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    Judge to Rule Whether Public Will Learn About Osama Bin Laden's Porn Habits

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    Judge Ketanji Brown Jackson is reportedly one of US President Barack Obama’s top picks to join the Supreme Court. But first, she must settle a pressing legal question: the fate of Osama bin Laden’s massive porn collection.

    The death of US Supreme Court Justice Antonin Scalia last month sparked a political standoff. Republicans in Congress have unilaterally refused to confirm a new justice until after the November presidential election, while President Obama has indicated that he plans to fulfill his Constitutional duty by putting forth nominees.

    One of the judges reportedly on the president’s shortlist is Ketanji Brown Jackson, and while she could one day be on the Supreme Court, for the time being, she has an important task at hand.

    Jackson will rule in a Freedom of Information Act (FOIA) request, ultimately deciding whether or not the public has a right to know what, exactly, terrorist and unexpected cinephile Osama bin Laden was keeping in his X-rated video collection.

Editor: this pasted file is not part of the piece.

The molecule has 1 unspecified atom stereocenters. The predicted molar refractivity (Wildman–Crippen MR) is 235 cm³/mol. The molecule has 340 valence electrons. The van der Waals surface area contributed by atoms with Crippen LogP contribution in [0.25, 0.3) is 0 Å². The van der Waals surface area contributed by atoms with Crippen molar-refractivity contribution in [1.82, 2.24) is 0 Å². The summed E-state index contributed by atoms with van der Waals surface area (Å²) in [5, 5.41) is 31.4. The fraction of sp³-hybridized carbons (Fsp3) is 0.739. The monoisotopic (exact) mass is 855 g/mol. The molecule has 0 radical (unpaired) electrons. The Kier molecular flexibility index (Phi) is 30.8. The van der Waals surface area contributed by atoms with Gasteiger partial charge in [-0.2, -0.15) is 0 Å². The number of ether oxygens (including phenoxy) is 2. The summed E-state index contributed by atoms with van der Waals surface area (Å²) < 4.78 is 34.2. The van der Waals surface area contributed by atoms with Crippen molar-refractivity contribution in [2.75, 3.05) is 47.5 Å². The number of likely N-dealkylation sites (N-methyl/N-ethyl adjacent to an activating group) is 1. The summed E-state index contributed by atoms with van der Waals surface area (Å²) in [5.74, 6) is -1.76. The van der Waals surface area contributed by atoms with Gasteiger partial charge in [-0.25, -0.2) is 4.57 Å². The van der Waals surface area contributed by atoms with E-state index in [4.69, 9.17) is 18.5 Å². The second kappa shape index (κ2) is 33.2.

When US commandos killed bin Laden at his compound in Abbottabad, Pakistan, in 2011, they discovered what US officials described as a "fairly extensive" pornography stockpile. The bulk of the stash consists of digital videos.

    A FOIA request was originally filed by college frat entertainment web site BroBible. The CIA initially declared that porn files, "should they exist, would be contained in operational files," and would be exempt from the Freedom of Information Act.

    But on Monday, conservative group Judicial Watch filed their own lawsuit demanding that the information be made available to the public.

    Judicial Watch and BroBible make strange bedfellows, but such requests are generally based on a desire for government transparency and accountability. In this particular case, some argue that releasing the terrorists’ porn collection could have unintended consequences.

    Proponents of the porn dump argue that publicizing the material would undercut bin Laden’s image as a pious figure. It would prove difficult, after all, for religious fundamentalists to lionize a man who owned a copy of "Big Booties 7."

    Opponents of the smut release argue that this plan could backfire, and be viewed among bin Laden supporters as a dirty Western trick that could spark additional outrage. It is also, they point out, undetermined whether the stash actually belonged to the terrorist leader or to someone else at the compound.

    The case has it all: International intrigue, government transparency issues, privacy rights, and plenty of well-lit sex. In short: a perfect test for a potential Supreme Court justice.

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    Tags:
    Freedom of Information Act, pornography, Judicial Watch, Central Intelligence Agency (CIA), Supreme Court, Osama bin Laden, Antonin Scalia, Ketanji Brown Jackson, Pakistan, United States
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